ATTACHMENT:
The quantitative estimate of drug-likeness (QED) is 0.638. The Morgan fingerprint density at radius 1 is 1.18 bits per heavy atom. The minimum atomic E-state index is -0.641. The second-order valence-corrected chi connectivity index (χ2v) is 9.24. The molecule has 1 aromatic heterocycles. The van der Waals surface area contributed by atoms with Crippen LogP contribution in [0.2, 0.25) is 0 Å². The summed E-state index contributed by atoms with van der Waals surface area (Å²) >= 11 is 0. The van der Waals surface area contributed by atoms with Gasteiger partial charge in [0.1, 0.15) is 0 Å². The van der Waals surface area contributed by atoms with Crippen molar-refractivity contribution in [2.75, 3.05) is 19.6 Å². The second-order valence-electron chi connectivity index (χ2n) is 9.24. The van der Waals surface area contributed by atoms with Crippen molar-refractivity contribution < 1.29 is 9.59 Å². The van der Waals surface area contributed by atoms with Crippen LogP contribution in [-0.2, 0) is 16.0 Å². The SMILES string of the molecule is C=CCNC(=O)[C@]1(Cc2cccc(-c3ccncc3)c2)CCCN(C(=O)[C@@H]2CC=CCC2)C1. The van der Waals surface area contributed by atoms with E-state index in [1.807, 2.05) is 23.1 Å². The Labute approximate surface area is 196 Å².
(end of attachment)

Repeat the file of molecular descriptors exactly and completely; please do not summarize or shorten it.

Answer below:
The quantitative estimate of drug-likeness (QED) is 0.638. The Morgan fingerprint density at radius 1 is 1.18 bits per heavy atom. The minimum atomic E-state index is -0.641. The second-order valence-corrected chi connectivity index (χ2v) is 9.24. The molecule has 1 aromatic heterocycles. The van der Waals surface area contributed by atoms with Crippen LogP contribution in [0.2, 0.25) is 0 Å². The summed E-state index contributed by atoms with van der Waals surface area (Å²) >= 11 is 0. The van der Waals surface area contributed by atoms with Gasteiger partial charge in [0.1, 0.15) is 0 Å². The van der Waals surface area contributed by atoms with Crippen molar-refractivity contribution in [2.75, 3.05) is 19.6 Å². The second-order valence-electron chi connectivity index (χ2n) is 9.24. The van der Waals surface area contributed by atoms with Crippen molar-refractivity contribution < 1.29 is 9.59 Å². The van der Waals surface area contributed by atoms with Crippen LogP contribution in [-0.2, 0) is 16.0 Å². The SMILES string of the molecule is C=CCNC(=O)[C@]1(Cc2cccc(-c3ccncc3)c2)CCCN(C(=O)[C@@H]2CC=CCC2)C1. The van der Waals surface area contributed by atoms with E-state index in [1.807, 2.05) is 23.1 Å². The Labute approximate surface area is 196 Å².